Trout Fishing in America

Richard Brautigan’s novella “Trout Fishing in America” is not a typical fish story book. Critics say it’s more of an abstract book “without a clear central storyline.”

Instead, this book by local Eugene writer and fishing fan Brautigan, "contains a series of anecdotes broken into chapters, with the same characters often reappearing from story to story,” writes William Hjortsberg in the new book “Jubilee Hitchhiker: The Life and Times of Richard Brautigan.”

Hjortsberg also writes that his new book is aimed at "connecting the Brautigan known to his fans with the man who ended his life so abruptly in 1984, revealing the close ties between his writing and the actual events of his life."

In turn, part of Brautigan's life was about fishing in the Eugene area.

While Brautigan's famed book has a fish sounding title, “Trout Fishing in America” is more of “Richard’s masterwork," explains fellow fisherman Mark Dickerson. "I like it because he’s from Eugene and he's a great teller of fish stories."

Also, Dickerson points to Brautigan as "somehow pulling us back to nature and just the joys of fishing and being alive."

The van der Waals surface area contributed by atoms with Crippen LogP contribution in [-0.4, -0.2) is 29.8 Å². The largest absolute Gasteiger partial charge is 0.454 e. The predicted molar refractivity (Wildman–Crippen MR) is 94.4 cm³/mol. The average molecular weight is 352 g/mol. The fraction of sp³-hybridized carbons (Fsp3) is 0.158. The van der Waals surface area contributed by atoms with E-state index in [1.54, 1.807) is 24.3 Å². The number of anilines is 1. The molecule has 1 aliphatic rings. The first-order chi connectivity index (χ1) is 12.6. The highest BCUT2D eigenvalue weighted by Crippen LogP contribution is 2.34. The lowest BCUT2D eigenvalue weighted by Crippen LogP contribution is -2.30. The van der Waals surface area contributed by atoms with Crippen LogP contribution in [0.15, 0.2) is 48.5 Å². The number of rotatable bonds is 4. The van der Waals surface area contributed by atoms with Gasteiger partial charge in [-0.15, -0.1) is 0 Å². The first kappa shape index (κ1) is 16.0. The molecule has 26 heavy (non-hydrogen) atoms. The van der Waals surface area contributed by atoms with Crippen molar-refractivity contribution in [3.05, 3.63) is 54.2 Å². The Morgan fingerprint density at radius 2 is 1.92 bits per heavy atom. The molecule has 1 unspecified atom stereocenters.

"I guess that's why I carry a signed copy of 'Trout Fishing' in my tackle box with me because I know I want to read it again when out on the lake in that peace and quiet," he added during a break from a full morning of fishing recently at a lake outside Eugene.

The joys of fishing can't really be explained

Also, other fans of “Trout Fishing In America,” will tell you that Brautigan shares a lot about the joys of fishing in this famed Sixties book, but it’s more “about the settings and locales that reflect Richard’s childhood in the Eugene area and enjoying the great outdoors here in the Pacific Northwest,” adds Mark.

Moreover, Hjortsberg explains in his new book about Brautigan how the phrase "Trout Fishing in America" is used “in multiple ways: it is the title of the book, a character, a hotel, the act of fishing itself, a modifier (one character is named "Trout Fishing in America Shorty"), etc. Brautigan uses the theme of trout fishing as a point of departure for thinly veiled and often comical critiques of mainstream American society and culture.”

As for those who just think Brautigan’s Sixties writing is just fish stories, fellow Eugene native and a close personal friend of Brautigan – the late writer Ken Kesey – once called Brautigan “an American Basho. “Five hundred years from now,” Kesey observed, “when the rest of us are forgotten, they’ll still be reading Brautigan.”

Image source of Eugene fisherman Mark Dickerson waving to his son and others that “the fishing is fine,” and to join him for a fun free fishing day out on the lake because he asserts: “You really can’t beat the great outdoors.” Photo by Dave Masko